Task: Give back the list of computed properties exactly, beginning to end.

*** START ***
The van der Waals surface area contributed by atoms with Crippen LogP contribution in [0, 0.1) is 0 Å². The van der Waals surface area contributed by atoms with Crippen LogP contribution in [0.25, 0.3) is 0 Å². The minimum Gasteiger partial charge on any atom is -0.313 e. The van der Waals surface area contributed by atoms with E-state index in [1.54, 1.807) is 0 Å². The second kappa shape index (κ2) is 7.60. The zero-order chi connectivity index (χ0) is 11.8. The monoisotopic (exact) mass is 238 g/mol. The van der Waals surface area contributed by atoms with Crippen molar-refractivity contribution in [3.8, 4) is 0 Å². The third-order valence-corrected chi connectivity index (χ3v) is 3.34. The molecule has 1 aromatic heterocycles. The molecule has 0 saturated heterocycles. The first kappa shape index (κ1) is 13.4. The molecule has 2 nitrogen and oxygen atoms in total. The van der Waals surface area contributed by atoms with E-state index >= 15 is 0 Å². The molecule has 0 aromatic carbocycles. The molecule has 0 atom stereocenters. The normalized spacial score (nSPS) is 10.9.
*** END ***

The van der Waals surface area contributed by atoms with Crippen LogP contribution in [0, 0.1) is 0 Å². The van der Waals surface area contributed by atoms with Crippen LogP contribution in [0.25, 0.3) is 0 Å². The minimum Gasteiger partial charge on any atom is -0.313 e. The van der Waals surface area contributed by atoms with E-state index in [1.54, 1.807) is 0 Å². The second kappa shape index (κ2) is 7.60. The zero-order chi connectivity index (χ0) is 11.8. The monoisotopic (exact) mass is 238 g/mol. The van der Waals surface area contributed by atoms with Crippen molar-refractivity contribution in [3.8, 4) is 0 Å². The third-order valence-corrected chi connectivity index (χ3v) is 3.34. The molecule has 1 aromatic heterocycles. The molecule has 0 saturated heterocycles. The first kappa shape index (κ1) is 13.4. The molecule has 2 nitrogen and oxygen atoms in total. The van der Waals surface area contributed by atoms with E-state index >= 15 is 0 Å². The molecule has 0 aromatic carbocycles. The molecule has 0 atom stereocenters. The normalized spacial score (nSPS) is 10.9.